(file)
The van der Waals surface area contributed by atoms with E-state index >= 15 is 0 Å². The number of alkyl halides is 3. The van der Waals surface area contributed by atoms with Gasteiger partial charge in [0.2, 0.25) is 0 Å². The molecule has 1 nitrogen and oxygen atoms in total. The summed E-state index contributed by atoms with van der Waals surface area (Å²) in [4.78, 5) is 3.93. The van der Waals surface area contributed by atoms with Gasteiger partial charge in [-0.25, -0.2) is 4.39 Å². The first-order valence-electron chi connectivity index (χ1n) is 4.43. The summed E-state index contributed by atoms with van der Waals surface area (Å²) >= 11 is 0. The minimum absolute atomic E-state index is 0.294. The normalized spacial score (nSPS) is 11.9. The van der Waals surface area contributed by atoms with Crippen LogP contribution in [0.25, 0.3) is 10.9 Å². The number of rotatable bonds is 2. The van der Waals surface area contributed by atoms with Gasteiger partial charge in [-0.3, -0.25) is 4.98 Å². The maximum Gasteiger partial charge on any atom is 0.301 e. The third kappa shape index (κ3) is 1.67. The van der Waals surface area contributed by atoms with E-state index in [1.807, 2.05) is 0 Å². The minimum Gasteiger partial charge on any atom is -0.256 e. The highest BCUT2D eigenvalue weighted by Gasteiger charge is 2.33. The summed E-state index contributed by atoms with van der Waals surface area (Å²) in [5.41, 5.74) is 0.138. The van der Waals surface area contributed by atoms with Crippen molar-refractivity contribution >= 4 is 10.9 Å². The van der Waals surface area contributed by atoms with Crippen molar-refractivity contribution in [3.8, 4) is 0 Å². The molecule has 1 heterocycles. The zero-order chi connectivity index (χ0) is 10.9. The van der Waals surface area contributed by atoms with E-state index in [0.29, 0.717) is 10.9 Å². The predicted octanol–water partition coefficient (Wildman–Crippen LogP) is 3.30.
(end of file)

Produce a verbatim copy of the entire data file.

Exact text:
The van der Waals surface area contributed by atoms with E-state index >= 15 is 0 Å². The number of alkyl halides is 3. The van der Waals surface area contributed by atoms with Gasteiger partial charge in [0.2, 0.25) is 0 Å². The molecule has 1 nitrogen and oxygen atoms in total. The summed E-state index contributed by atoms with van der Waals surface area (Å²) in [4.78, 5) is 3.93. The van der Waals surface area contributed by atoms with Gasteiger partial charge in [-0.25, -0.2) is 4.39 Å². The first-order valence-electron chi connectivity index (χ1n) is 4.43. The summed E-state index contributed by atoms with van der Waals surface area (Å²) >= 11 is 0. The minimum absolute atomic E-state index is 0.294. The normalized spacial score (nSPS) is 11.9. The van der Waals surface area contributed by atoms with Crippen LogP contribution in [0.25, 0.3) is 10.9 Å². The number of rotatable bonds is 2. The van der Waals surface area contributed by atoms with Gasteiger partial charge in [-0.3, -0.25) is 4.98 Å². The maximum Gasteiger partial charge on any atom is 0.301 e. The third kappa shape index (κ3) is 1.67. The van der Waals surface area contributed by atoms with E-state index in [1.807, 2.05) is 0 Å². The minimum Gasteiger partial charge on any atom is -0.256 e. The highest BCUT2D eigenvalue weighted by Gasteiger charge is 2.33. The summed E-state index contributed by atoms with van der Waals surface area (Å²) in [5.41, 5.74) is 0.138. The van der Waals surface area contributed by atoms with Crippen molar-refractivity contribution >= 4 is 10.9 Å². The van der Waals surface area contributed by atoms with Crippen molar-refractivity contribution in [3.8, 4) is 0 Å². The molecule has 1 heterocycles. The zero-order chi connectivity index (χ0) is 10.9. The van der Waals surface area contributed by atoms with E-state index in [0.29, 0.717) is 10.9 Å². The predicted octanol–water partition coefficient (Wildman–Crippen LogP) is 3.30.